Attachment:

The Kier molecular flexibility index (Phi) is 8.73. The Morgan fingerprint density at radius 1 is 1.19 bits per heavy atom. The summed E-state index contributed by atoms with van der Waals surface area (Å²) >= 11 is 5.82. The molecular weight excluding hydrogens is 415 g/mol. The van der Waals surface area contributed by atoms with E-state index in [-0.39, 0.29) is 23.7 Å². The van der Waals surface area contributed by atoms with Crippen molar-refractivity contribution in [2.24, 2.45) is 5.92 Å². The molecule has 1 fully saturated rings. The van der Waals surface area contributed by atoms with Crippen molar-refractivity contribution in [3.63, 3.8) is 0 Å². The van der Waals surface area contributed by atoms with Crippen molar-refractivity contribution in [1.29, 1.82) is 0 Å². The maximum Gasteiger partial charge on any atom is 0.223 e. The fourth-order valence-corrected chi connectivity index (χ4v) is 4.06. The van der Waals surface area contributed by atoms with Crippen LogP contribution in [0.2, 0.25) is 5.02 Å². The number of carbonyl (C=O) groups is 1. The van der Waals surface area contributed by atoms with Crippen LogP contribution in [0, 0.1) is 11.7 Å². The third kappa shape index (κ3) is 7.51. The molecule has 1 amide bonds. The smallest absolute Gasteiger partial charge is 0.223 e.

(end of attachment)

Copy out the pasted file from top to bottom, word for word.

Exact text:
The Kier molecular flexibility index (Phi) is 8.73. The Morgan fingerprint density at radius 1 is 1.19 bits per heavy atom. The summed E-state index contributed by atoms with van der Waals surface area (Å²) >= 11 is 5.82. The molecular weight excluding hydrogens is 415 g/mol. The van der Waals surface area contributed by atoms with E-state index in [-0.39, 0.29) is 23.7 Å². The van der Waals surface area contributed by atoms with Crippen molar-refractivity contribution in [2.24, 2.45) is 5.92 Å². The molecule has 1 fully saturated rings. The van der Waals surface area contributed by atoms with Crippen molar-refractivity contribution in [3.63, 3.8) is 0 Å². The van der Waals surface area contributed by atoms with Crippen molar-refractivity contribution in [1.29, 1.82) is 0 Å². The maximum Gasteiger partial charge on any atom is 0.223 e. The fourth-order valence-corrected chi connectivity index (χ4v) is 4.06. The van der Waals surface area contributed by atoms with Crippen LogP contribution in [0.2, 0.25) is 5.02 Å². The number of carbonyl (C=O) groups is 1. The van der Waals surface area contributed by atoms with Crippen LogP contribution in [0, 0.1) is 11.7 Å². The third kappa shape index (κ3) is 7.51. The molecule has 1 amide bonds. The smallest absolute Gasteiger partial charge is 0.223 e.